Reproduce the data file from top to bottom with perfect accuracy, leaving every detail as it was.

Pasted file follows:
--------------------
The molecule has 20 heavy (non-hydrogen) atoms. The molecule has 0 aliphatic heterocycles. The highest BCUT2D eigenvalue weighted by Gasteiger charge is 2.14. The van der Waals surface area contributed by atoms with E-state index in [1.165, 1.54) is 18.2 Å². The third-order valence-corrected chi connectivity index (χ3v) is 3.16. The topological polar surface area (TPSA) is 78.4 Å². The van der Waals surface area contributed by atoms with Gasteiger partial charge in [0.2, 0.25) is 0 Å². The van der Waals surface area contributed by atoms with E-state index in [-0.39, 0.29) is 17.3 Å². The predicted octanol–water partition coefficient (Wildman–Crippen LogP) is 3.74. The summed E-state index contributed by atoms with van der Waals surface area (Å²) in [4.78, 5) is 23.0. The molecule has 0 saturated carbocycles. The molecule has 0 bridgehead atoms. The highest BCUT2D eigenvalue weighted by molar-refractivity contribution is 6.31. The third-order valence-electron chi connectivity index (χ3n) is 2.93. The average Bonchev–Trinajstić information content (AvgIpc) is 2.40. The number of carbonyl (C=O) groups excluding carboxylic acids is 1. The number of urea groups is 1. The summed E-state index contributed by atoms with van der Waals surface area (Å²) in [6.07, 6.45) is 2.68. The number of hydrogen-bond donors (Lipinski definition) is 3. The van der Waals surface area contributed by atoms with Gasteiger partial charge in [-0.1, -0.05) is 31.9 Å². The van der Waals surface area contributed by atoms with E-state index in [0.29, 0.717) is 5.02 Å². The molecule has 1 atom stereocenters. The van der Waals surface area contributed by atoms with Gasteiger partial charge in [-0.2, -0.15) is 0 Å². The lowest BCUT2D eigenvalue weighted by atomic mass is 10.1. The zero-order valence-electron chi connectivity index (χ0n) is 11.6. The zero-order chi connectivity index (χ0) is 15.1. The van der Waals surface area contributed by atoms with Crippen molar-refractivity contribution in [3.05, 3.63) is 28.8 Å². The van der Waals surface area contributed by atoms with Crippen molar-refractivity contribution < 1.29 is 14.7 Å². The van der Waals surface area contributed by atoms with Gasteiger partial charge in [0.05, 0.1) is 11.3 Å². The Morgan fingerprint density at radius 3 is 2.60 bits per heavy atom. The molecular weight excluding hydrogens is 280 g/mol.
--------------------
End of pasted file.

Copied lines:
The molecule has 20 heavy (non-hydrogen) atoms. The molecule has 0 aliphatic heterocycles. The highest BCUT2D eigenvalue weighted by Gasteiger charge is 2.14. The van der Waals surface area contributed by atoms with E-state index in [1.165, 1.54) is 18.2 Å². The third-order valence-corrected chi connectivity index (χ3v) is 3.16. The topological polar surface area (TPSA) is 78.4 Å². The van der Waals surface area contributed by atoms with Gasteiger partial charge in [0.2, 0.25) is 0 Å². The van der Waals surface area contributed by atoms with E-state index in [-0.39, 0.29) is 17.3 Å². The predicted octanol–water partition coefficient (Wildman–Crippen LogP) is 3.74. The summed E-state index contributed by atoms with van der Waals surface area (Å²) in [4.78, 5) is 23.0. The molecule has 0 saturated carbocycles. The molecule has 0 bridgehead atoms. The highest BCUT2D eigenvalue weighted by molar-refractivity contribution is 6.31. The third-order valence-electron chi connectivity index (χ3n) is 2.93. The average Bonchev–Trinajstić information content (AvgIpc) is 2.40. The number of carbonyl (C=O) groups excluding carboxylic acids is 1. The number of urea groups is 1. The summed E-state index contributed by atoms with van der Waals surface area (Å²) in [6.07, 6.45) is 2.68. The number of hydrogen-bond donors (Lipinski definition) is 3. The van der Waals surface area contributed by atoms with Gasteiger partial charge in [-0.1, -0.05) is 31.9 Å². The van der Waals surface area contributed by atoms with E-state index in [0.29, 0.717) is 5.02 Å². The molecule has 1 atom stereocenters. The van der Waals surface area contributed by atoms with Gasteiger partial charge in [-0.2, -0.15) is 0 Å². The lowest BCUT2D eigenvalue weighted by atomic mass is 10.1. The zero-order valence-electron chi connectivity index (χ0n) is 11.6. The zero-order chi connectivity index (χ0) is 15.1. The van der Waals surface area contributed by atoms with Crippen molar-refractivity contribution in [3.05, 3.63) is 28.8 Å². The van der Waals surface area contributed by atoms with Crippen molar-refractivity contribution < 1.29 is 14.7 Å². The van der Waals surface area contributed by atoms with Gasteiger partial charge in [0.05, 0.1) is 11.3 Å². The Morgan fingerprint density at radius 3 is 2.60 bits per heavy atom. The molecular weight excluding hydrogens is 280 g/mol.